A fluff-filled issue
Bobbi Daniels's Angora bunnies
A Miao woman in the Yunnan
Province of China spinning the
indumentum on the backs of leaves
Snuggle up with the Winter issue of Spin-Off
The Winter 2010 issue of Spin-Off magazine should be arriving in your mailbox or at your local fiber store soon. It is so full of fiber that if you snuggled up next to it, it will keep you warm. Okay, I'm exaggerating a bit. Just a wee bit. Open the pages and you'll find (images of) angora, qiviut, alpaca, and sheep's wool tucked into every available space, plus lots of great tips on how to spin these fibers.
We finished up the Winter issue right before we literally got on a plane and headed to SOAR (Spin-Off Autumn Retreat) in Delavan, Wisconsin, and it made for an interesting segue for me because many of the articles that appear in the magazine were happening live on-site at SOAR. So, if you didn't get to attend SOAR this year, many of the things we learned about at SOAR are contained in this issue of the magazine. Kaye Collins was teaching workshop and retreat sessions about Suri alpaca, Bobbi Daniels brought two bunnies for her Bunny Love classes, Maggie Casey taught classes on how to spin, and Linda Ligon was on-site and organized a spinning contest (thankfully, it wasn't about how to spin from the indumentum on the backs of leaves, rather it was a more realistically achievable contest about making a hat from a batt in an hour).
This year, we've included a six-page Natural Fiber Directory in the issue—this is a special section that you can pull out and take with you for reference when you're shopping for natural fiber. As a bonus, we included enlarged versions of the charts for the Qiviut Shawlette by Sandi Wiseheart on the back of the directory (the charts are also included with the pattern in the magazine).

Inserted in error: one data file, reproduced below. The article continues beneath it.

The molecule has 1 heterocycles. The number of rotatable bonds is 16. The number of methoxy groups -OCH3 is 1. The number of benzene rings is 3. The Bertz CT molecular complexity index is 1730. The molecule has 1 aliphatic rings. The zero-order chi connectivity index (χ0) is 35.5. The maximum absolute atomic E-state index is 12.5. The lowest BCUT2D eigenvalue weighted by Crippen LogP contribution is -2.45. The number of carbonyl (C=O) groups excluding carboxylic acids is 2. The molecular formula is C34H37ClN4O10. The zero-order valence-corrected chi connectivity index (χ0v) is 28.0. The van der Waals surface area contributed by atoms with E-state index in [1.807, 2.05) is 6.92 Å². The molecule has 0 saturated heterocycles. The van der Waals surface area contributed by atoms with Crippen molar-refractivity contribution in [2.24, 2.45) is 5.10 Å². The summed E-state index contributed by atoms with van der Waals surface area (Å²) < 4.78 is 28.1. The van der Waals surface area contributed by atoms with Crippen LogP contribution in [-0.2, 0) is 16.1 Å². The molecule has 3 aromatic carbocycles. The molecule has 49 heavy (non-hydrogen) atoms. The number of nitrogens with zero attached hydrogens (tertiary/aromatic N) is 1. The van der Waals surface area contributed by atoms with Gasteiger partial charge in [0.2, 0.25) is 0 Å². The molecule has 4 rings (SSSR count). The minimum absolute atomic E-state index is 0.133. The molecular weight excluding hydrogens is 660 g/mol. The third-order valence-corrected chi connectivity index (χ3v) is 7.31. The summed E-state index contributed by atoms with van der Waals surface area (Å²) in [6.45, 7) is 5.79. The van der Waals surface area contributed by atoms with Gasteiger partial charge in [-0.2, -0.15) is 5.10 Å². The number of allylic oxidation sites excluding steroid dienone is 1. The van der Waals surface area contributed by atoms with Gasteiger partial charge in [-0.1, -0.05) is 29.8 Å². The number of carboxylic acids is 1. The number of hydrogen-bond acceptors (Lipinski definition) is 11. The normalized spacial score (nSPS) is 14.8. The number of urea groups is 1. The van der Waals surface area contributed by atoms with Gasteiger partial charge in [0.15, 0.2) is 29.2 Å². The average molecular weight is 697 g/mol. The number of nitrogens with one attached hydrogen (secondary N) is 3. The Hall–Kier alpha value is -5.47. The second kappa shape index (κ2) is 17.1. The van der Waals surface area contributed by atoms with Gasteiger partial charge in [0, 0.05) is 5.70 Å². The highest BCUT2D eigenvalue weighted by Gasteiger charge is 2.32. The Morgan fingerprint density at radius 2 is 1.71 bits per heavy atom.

The pattern for the half-gloves shown on the cover is included in the handspun gallery, along with six versions of the half-gloves showing just the tip-of-the-iceberg of what can be done with the pattern if you vary the fiber, color, and/or grist of the yarn you use.
And one of my favorite articles in this issue is Jill Hall's article that asks the question, "Did Priscilla Mullins Spin?" If the name Priscilla Mullins doesn't ring bells for you, take a look at Henry Wadsworth Longfellow's epic poem, "The Courtship of Miles Standish." It's a great piece of American poetry that uses spinning as a metaphor for female industry among other things.